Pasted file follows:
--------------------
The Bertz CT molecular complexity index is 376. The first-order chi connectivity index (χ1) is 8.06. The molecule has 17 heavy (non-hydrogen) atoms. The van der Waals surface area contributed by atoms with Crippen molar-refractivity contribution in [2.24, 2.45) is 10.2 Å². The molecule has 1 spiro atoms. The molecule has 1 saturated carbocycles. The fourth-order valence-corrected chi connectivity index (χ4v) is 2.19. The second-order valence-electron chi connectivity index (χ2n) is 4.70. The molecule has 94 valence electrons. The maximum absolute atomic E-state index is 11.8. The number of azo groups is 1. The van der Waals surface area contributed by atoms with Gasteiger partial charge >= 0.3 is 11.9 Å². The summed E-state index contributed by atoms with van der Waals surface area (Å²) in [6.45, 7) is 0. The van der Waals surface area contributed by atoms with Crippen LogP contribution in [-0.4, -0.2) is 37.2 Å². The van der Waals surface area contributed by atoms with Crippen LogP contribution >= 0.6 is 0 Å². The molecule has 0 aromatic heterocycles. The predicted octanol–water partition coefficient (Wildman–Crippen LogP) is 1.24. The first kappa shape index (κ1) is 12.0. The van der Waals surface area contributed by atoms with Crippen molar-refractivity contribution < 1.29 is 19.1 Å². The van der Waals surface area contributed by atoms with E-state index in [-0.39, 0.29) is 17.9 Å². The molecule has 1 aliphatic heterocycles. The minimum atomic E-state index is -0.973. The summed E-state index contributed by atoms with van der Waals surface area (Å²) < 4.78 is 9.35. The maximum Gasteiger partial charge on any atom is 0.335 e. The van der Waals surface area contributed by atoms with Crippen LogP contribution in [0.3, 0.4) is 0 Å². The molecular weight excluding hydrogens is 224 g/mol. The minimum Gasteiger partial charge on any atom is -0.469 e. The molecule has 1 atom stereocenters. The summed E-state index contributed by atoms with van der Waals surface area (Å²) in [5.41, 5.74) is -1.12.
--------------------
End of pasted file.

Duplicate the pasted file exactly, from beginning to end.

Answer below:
The Bertz CT molecular complexity index is 376. The first-order chi connectivity index (χ1) is 8.06. The molecule has 17 heavy (non-hydrogen) atoms. The van der Waals surface area contributed by atoms with Crippen molar-refractivity contribution in [2.24, 2.45) is 10.2 Å². The molecule has 1 spiro atoms. The molecule has 1 saturated carbocycles. The fourth-order valence-corrected chi connectivity index (χ4v) is 2.19. The second-order valence-electron chi connectivity index (χ2n) is 4.70. The molecule has 94 valence electrons. The maximum absolute atomic E-state index is 11.8. The number of azo groups is 1. The van der Waals surface area contributed by atoms with Gasteiger partial charge >= 0.3 is 11.9 Å². The summed E-state index contributed by atoms with van der Waals surface area (Å²) in [6.45, 7) is 0. The van der Waals surface area contributed by atoms with Crippen LogP contribution in [-0.4, -0.2) is 37.2 Å². The van der Waals surface area contributed by atoms with Crippen LogP contribution >= 0.6 is 0 Å². The molecule has 0 aromatic heterocycles. The predicted octanol–water partition coefficient (Wildman–Crippen LogP) is 1.24. The first kappa shape index (κ1) is 12.0. The van der Waals surface area contributed by atoms with Crippen molar-refractivity contribution < 1.29 is 19.1 Å². The van der Waals surface area contributed by atoms with E-state index in [-0.39, 0.29) is 17.9 Å². The molecule has 1 aliphatic heterocycles. The minimum atomic E-state index is -0.973. The summed E-state index contributed by atoms with van der Waals surface area (Å²) < 4.78 is 9.35. The maximum Gasteiger partial charge on any atom is 0.335 e. The van der Waals surface area contributed by atoms with Crippen LogP contribution in [0.3, 0.4) is 0 Å². The molecular weight excluding hydrogens is 224 g/mol. The minimum Gasteiger partial charge on any atom is -0.469 e. The molecule has 1 atom stereocenters. The summed E-state index contributed by atoms with van der Waals surface area (Å²) in [5.41, 5.74) is -1.12.